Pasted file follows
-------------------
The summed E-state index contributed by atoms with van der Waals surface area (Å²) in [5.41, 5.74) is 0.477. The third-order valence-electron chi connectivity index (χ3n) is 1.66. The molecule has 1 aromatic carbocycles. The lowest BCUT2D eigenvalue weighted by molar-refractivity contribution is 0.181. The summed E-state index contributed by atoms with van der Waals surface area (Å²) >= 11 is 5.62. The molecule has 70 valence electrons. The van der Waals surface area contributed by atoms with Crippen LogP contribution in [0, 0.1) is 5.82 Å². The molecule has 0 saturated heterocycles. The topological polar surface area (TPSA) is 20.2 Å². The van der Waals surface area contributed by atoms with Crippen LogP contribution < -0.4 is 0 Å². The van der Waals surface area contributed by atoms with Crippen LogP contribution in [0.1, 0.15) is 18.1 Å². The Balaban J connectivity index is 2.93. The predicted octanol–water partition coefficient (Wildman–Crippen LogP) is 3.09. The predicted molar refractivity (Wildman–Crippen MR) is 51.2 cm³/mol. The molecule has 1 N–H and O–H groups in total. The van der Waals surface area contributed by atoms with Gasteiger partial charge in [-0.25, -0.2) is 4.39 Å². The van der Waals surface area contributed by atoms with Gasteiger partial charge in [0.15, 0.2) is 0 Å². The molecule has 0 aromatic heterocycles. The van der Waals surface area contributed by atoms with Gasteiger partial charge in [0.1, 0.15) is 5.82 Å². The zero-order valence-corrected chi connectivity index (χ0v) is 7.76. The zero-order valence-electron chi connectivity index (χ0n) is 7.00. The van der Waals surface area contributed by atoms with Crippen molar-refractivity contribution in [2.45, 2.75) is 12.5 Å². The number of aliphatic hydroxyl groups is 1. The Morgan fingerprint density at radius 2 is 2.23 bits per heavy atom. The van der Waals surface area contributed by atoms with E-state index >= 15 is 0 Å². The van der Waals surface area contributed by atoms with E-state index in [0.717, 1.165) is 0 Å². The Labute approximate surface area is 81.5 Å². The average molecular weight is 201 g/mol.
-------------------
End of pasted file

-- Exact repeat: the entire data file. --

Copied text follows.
The summed E-state index contributed by atoms with van der Waals surface area (Å²) in [5.41, 5.74) is 0.477. The third-order valence-electron chi connectivity index (χ3n) is 1.66. The molecule has 1 aromatic carbocycles. The lowest BCUT2D eigenvalue weighted by molar-refractivity contribution is 0.181. The summed E-state index contributed by atoms with van der Waals surface area (Å²) >= 11 is 5.62. The molecule has 70 valence electrons. The van der Waals surface area contributed by atoms with Crippen LogP contribution in [0, 0.1) is 5.82 Å². The molecule has 0 saturated heterocycles. The topological polar surface area (TPSA) is 20.2 Å². The van der Waals surface area contributed by atoms with Crippen LogP contribution < -0.4 is 0 Å². The van der Waals surface area contributed by atoms with Crippen LogP contribution in [0.1, 0.15) is 18.1 Å². The Balaban J connectivity index is 2.93. The predicted octanol–water partition coefficient (Wildman–Crippen LogP) is 3.09. The predicted molar refractivity (Wildman–Crippen MR) is 51.2 cm³/mol. The molecule has 1 N–H and O–H groups in total. The van der Waals surface area contributed by atoms with Gasteiger partial charge in [-0.25, -0.2) is 4.39 Å². The van der Waals surface area contributed by atoms with Gasteiger partial charge in [0.15, 0.2) is 0 Å². The molecule has 0 aromatic heterocycles. The van der Waals surface area contributed by atoms with Gasteiger partial charge in [0.1, 0.15) is 5.82 Å². The zero-order valence-corrected chi connectivity index (χ0v) is 7.76. The zero-order valence-electron chi connectivity index (χ0n) is 7.00. The van der Waals surface area contributed by atoms with Crippen molar-refractivity contribution in [2.45, 2.75) is 12.5 Å². The number of aliphatic hydroxyl groups is 1. The Morgan fingerprint density at radius 2 is 2.23 bits per heavy atom. The van der Waals surface area contributed by atoms with E-state index >= 15 is 0 Å². The van der Waals surface area contributed by atoms with E-state index in [0.717, 1.165) is 0 Å². The Labute approximate surface area is 81.5 Å². The average molecular weight is 201 g/mol.